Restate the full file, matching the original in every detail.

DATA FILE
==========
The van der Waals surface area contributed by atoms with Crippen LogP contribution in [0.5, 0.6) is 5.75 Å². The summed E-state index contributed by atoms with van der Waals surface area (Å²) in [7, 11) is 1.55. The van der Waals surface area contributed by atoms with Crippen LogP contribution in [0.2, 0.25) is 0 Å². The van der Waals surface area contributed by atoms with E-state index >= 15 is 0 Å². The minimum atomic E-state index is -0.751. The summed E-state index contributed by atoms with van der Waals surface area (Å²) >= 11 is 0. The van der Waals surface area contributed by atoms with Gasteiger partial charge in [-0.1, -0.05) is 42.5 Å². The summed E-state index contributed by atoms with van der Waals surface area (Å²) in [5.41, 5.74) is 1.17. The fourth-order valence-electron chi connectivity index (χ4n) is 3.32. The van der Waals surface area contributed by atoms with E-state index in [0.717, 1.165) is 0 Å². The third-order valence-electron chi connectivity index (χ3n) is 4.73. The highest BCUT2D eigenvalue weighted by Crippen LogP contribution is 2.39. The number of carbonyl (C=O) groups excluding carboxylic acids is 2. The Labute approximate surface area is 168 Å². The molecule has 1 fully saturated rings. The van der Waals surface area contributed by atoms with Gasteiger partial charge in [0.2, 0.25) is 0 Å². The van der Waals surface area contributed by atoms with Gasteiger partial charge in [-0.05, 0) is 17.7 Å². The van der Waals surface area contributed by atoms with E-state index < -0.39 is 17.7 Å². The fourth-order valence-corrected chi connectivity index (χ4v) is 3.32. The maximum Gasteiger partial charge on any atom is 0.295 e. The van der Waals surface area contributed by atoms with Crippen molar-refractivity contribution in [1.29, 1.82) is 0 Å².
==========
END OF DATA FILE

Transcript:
The van der Waals surface area contributed by atoms with Crippen LogP contribution in [0.5, 0.6) is 5.75 Å². The summed E-state index contributed by atoms with van der Waals surface area (Å²) in [7, 11) is 1.55. The van der Waals surface area contributed by atoms with Crippen LogP contribution in [0.2, 0.25) is 0 Å². The van der Waals surface area contributed by atoms with E-state index >= 15 is 0 Å². The minimum atomic E-state index is -0.751. The summed E-state index contributed by atoms with van der Waals surface area (Å²) >= 11 is 0. The van der Waals surface area contributed by atoms with Gasteiger partial charge in [-0.1, -0.05) is 42.5 Å². The summed E-state index contributed by atoms with van der Waals surface area (Å²) in [5.41, 5.74) is 1.17. The fourth-order valence-electron chi connectivity index (χ4n) is 3.32. The van der Waals surface area contributed by atoms with E-state index in [0.717, 1.165) is 0 Å². The third-order valence-electron chi connectivity index (χ3n) is 4.73. The highest BCUT2D eigenvalue weighted by Crippen LogP contribution is 2.39. The number of carbonyl (C=O) groups excluding carboxylic acids is 2. The Labute approximate surface area is 168 Å². The molecule has 1 fully saturated rings. The van der Waals surface area contributed by atoms with Gasteiger partial charge in [0.2, 0.25) is 0 Å². The van der Waals surface area contributed by atoms with Gasteiger partial charge in [-0.05, 0) is 17.7 Å². The van der Waals surface area contributed by atoms with E-state index < -0.39 is 17.7 Å². The fourth-order valence-corrected chi connectivity index (χ4v) is 3.32. The maximum Gasteiger partial charge on any atom is 0.295 e. The van der Waals surface area contributed by atoms with Crippen molar-refractivity contribution in [1.29, 1.82) is 0 Å².